For many years now, traditional 12-Step facilitation (TSF) as promoted by Alcoholics Anonymous has been branded by some healthcare professionals as too old-fashioned, too unscientific, and too moralistic. Gabrielle Glaser summed it up in The Atlantic in 2015:
“Hospitals, outpatient clinics, and rehab centers use the 12 steps as the basis for treatment. But although few people seem to realize it, there are alternatives, including prescription drugs and therapies that aim to help patients learn to drink in moderation. Unlike Alcoholics Anonymous, these methods are based on modern science and have been proved, in randomized, controlled studies, to work.”
Numerous studies in recent decades have shown a strong link between exposure to traumatic experiences and substance use disorder (SUD) as even the term “addiction” is increasingly avoided by psychiatrists. SUDs are seen as primarily driven by posttraumatic stress disorder (PTSD) and other mood-related conditions such as depression and anxiety. Asking God to remove character defects (Step 6) is rejected by critics as pointless—even harmful.
“To heal the suffering connected to the crisis of addiction, we must learn to build bridges, not walls. We build walls when we promote our own preferred pathway as the best or most ideal way to get clean, sober, or well,” she writes. “To build bridges, we must recognize that certain components of tradition are not all bad while acknowledging that it is harmful to stay stuck in the mentality of this is the way we’ve always done it. I wrote Trauma and the 12 Steps in 2012 out of my commitment to promote a both/and paradigm for healing addiction.”
Marich does not oppose 12-Step facilitation but would like to move it forward with certain trauma-informed modifications for those who need them based on their past experiences.
“A great deal has changed in the world since Alcoholics Anonymous originated in 1935,” she writes in Trauma and the 12 Steps. “We’ve learned much more about trauma and its impact on the brain since that time. This book, while fundamentally pro–twelve-step, continues the call made in the earlier edition to encompass what we have learned about trauma to help even more people.”
One very important reason for Marich’s continued support for TSF is the crucial role her sponsor played in her own recovery: “Janet was trauma-informed before the phrase was even cool in the clinical professions. While she worked the steps with the spirit of an old-timer, her life was one of attraction rather than promotion, to quote a well-known saying in the rooms of twelve-step recovery. She practiced instead of preached. She validated me and then challenged me, honoring my dignity every step of the way.”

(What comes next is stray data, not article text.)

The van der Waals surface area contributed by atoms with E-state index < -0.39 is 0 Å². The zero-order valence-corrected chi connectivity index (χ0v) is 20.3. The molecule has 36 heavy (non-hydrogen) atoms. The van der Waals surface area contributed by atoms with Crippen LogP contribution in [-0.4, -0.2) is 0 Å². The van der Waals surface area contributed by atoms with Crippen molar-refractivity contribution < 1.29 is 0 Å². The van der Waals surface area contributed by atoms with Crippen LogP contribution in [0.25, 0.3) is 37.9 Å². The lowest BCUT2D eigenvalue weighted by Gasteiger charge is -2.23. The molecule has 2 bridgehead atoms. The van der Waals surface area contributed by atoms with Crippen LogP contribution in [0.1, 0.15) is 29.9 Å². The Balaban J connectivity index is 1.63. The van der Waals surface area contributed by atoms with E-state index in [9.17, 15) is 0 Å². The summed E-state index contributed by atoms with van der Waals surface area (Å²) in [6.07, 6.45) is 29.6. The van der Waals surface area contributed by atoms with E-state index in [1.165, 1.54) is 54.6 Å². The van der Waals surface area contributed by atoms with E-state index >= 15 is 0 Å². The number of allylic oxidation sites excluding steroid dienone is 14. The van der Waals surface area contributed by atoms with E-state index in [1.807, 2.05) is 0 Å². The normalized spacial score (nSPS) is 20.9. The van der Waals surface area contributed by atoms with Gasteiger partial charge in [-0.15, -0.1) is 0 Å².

In the book, Marich explains that both trauma and addiction are complex conditions that require highly individualized attention. “Offering the addicted survivor of trauma proper, nonjudgmental support and guidance is critical.”
She criticizes purists who insist that “The twelve steps of (insert specific fellowship) are meant as a program of recovery from (insert specific substance or behavior), not trauma.” Many other people participating in 12-Step programs, though, do understand the central role of underlying conditions.
“I often hear at twelve-step meetings that alcoholism, addiction, or the problematic behavior is merely the manifestation (or symptom) of a larger personality problem,” says Marich. “Traumas can, and often do, play a critical role in shaping this larger personality problem, so approaching the twelve steps in a trauma-informed manner is more than relevant.”
Ultimately, recovery is about connecting with other people, and fellowship is one of the strengths of 12-Step facilitation.
“All relationships have the potential to heal, not just the relationship between therapist and client or between sponsor and sponsee,” writes Marich. “Relationships heal, sometimes in a way that we least expect them to. Helping clients and those new to recovery to see the healing potential in each relationship, even if that relationship just provides an opportunity to set a boundary and thus promote personal growth, is one of the most powerful tools in trauma-informed recovery.”
The Farley Center at Williamsburg Place understands that no two addictions are exactly alike, and no treatment approach is for everybody. While all our patients have the same goal—recovery— they are able to achieve it through various types of care. We are responsive to each individual and work collaboratively to provide the best possible treatment.
The Farley Center embraces the principles of 12-Step recovery. While the 12-Step process is not a medical treatment method, it is a recovery fellowship for peers who provide support, hope, and their experience to those working a daily recovery program. While in treatment at Farley, patients are encouraged to attend daily 12-Step meetings and identify a sponsor to support them through their early stages of recovery.
If you or someone you know is struggling with substance misuse but you are unsure what addiction treatment services are available during the current COVID-19 pandemic, please contact The Farley Center at 800.582.6066 to find out about your options.